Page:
Is an interest in a related corporation treated as stock or indebtedness, or as in part stock and in part indebtedness?
On April 4, 2016, the IRS and the U.S. Treasury Department issued proposed regulations (REG-108060-15) under Code Sec. 385 that address this question. If finalized, Code Sec. 385 would drastically change the treatment of intercompany debt issued among members of particular corporate entities. Some experts have characterized the Code Sec. 385 proposed regulations as the one of the most significant changes to the income tax law ever undertaken via administrative authority.
At Skoda Minotti, the largest impact we see is on companies that have loans between U.S. and foreign affiliates.
It appears that the proposed Code Sec. 385 regulations are intended to limit the usefulness of certain types of tax planning by describing related party financings as equity—even if they are straight debt instruments. In certain circumstances, the Code Sec. 385 regulations would re-characterize debt instruments issued between affiliates as stock for U.S. federal income tax purposes that would, in most cases, be viewed as preferred equity. With limited exceptions, the proposed regulations would apply to debt instruments issued on or after April 4, 2016.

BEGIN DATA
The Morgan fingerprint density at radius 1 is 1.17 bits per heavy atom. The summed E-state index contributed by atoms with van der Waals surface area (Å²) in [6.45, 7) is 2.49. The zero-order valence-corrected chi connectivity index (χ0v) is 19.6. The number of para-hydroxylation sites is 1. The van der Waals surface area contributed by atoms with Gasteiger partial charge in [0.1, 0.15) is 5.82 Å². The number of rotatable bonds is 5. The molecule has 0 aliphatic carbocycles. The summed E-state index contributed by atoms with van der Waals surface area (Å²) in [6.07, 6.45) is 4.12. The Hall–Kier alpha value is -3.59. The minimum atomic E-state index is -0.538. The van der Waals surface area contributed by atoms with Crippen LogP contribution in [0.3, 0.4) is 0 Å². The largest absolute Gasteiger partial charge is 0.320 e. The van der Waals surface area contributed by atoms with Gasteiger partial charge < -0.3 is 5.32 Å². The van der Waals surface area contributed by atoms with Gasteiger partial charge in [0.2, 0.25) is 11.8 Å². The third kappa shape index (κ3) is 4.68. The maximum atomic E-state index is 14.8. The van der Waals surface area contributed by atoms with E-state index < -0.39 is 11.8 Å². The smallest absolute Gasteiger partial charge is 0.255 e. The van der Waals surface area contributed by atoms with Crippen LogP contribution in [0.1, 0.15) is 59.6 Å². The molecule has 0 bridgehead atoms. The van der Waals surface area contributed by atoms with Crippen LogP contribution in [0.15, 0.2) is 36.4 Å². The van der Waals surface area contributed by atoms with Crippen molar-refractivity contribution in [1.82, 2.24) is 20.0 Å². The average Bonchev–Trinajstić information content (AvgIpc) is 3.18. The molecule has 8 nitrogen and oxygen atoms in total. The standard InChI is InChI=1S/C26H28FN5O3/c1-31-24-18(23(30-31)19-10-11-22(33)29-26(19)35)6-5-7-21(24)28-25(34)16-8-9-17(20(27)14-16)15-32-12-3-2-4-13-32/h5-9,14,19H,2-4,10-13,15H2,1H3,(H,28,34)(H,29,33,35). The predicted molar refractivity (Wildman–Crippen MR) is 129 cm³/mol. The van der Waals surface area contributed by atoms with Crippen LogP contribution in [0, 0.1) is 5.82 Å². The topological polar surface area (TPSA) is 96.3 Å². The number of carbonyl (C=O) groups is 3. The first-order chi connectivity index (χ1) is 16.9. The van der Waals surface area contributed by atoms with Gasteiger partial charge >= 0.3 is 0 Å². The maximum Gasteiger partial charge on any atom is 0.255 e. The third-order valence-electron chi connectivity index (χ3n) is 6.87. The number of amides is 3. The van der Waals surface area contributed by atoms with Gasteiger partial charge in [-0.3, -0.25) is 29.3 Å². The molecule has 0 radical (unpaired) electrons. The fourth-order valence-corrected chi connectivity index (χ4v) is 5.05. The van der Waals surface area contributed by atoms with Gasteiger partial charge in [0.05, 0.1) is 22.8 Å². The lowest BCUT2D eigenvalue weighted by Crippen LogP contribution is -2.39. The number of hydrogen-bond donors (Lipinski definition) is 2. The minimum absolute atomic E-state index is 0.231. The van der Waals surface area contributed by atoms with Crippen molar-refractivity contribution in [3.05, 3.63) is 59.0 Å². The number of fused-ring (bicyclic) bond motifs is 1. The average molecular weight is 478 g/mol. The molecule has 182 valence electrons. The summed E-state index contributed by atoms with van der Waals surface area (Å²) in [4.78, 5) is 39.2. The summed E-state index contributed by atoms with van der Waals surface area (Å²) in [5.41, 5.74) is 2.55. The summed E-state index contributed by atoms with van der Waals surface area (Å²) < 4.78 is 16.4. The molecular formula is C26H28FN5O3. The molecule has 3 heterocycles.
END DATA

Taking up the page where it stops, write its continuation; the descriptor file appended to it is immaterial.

A U.S. Treasury Department press release described these regulations simply as designed to “reduce the benefits of and limit the number of corporate tax inversions, including by addressing earnings stripping.”
With both Republicans and Democrats expressing concern over the seemingly unintended broad application of these regulations, one would reasonably conclude that the final regulations will likely change with a more limited scope.
We will continue to monitor activity surrounding Code Sec. 385 and keep you apprised of the latest developments. For questions regarding Code Sec. 385 or other tax matters, please contact Jason Rauhe, CPA at 440-449-6800 or email Jason.